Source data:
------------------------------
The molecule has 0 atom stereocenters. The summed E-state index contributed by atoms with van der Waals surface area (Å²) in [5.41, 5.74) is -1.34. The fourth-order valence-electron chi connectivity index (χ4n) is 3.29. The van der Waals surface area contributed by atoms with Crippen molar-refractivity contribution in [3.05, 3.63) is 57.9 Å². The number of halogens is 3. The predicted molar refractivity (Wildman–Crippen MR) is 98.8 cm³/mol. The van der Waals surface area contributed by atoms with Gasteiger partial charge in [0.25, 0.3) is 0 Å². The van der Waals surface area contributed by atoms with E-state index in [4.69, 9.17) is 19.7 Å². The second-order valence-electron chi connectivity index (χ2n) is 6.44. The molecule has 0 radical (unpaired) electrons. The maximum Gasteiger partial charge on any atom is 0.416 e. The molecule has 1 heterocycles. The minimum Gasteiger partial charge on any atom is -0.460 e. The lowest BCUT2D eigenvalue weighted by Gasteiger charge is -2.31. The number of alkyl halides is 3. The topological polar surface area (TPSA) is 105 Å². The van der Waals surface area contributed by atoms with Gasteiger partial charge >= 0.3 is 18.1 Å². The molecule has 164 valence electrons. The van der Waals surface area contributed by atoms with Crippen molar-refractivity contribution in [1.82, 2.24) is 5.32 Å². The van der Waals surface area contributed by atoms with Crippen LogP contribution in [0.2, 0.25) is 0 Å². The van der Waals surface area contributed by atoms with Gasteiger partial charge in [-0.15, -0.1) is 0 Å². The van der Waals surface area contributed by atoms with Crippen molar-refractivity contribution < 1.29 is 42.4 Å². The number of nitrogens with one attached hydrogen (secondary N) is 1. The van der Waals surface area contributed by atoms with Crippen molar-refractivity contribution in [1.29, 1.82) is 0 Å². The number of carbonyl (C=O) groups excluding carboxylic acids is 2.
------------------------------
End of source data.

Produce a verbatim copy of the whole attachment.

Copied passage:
The molecule has 0 atom stereocenters. The summed E-state index contributed by atoms with van der Waals surface area (Å²) in [5.41, 5.74) is -1.34. The fourth-order valence-electron chi connectivity index (χ4n) is 3.29. The van der Waals surface area contributed by atoms with Crippen molar-refractivity contribution in [3.05, 3.63) is 57.9 Å². The number of halogens is 3. The predicted molar refractivity (Wildman–Crippen MR) is 98.8 cm³/mol. The van der Waals surface area contributed by atoms with Gasteiger partial charge in [0.25, 0.3) is 0 Å². The van der Waals surface area contributed by atoms with E-state index in [4.69, 9.17) is 19.7 Å². The second-order valence-electron chi connectivity index (χ2n) is 6.44. The molecule has 0 radical (unpaired) electrons. The maximum Gasteiger partial charge on any atom is 0.416 e. The molecule has 1 heterocycles. The minimum Gasteiger partial charge on any atom is -0.460 e. The lowest BCUT2D eigenvalue weighted by Gasteiger charge is -2.31. The number of alkyl halides is 3. The topological polar surface area (TPSA) is 105 Å². The van der Waals surface area contributed by atoms with Gasteiger partial charge >= 0.3 is 18.1 Å². The molecule has 164 valence electrons. The van der Waals surface area contributed by atoms with Crippen molar-refractivity contribution in [1.82, 2.24) is 5.32 Å². The van der Waals surface area contributed by atoms with Crippen LogP contribution in [0.2, 0.25) is 0 Å². The van der Waals surface area contributed by atoms with Gasteiger partial charge in [-0.15, -0.1) is 0 Å². The van der Waals surface area contributed by atoms with Crippen molar-refractivity contribution < 1.29 is 42.4 Å². The number of nitrogens with one attached hydrogen (secondary N) is 1. The van der Waals surface area contributed by atoms with Crippen molar-refractivity contribution in [1.29, 1.82) is 0 Å². The number of carbonyl (C=O) groups excluding carboxylic acids is 2.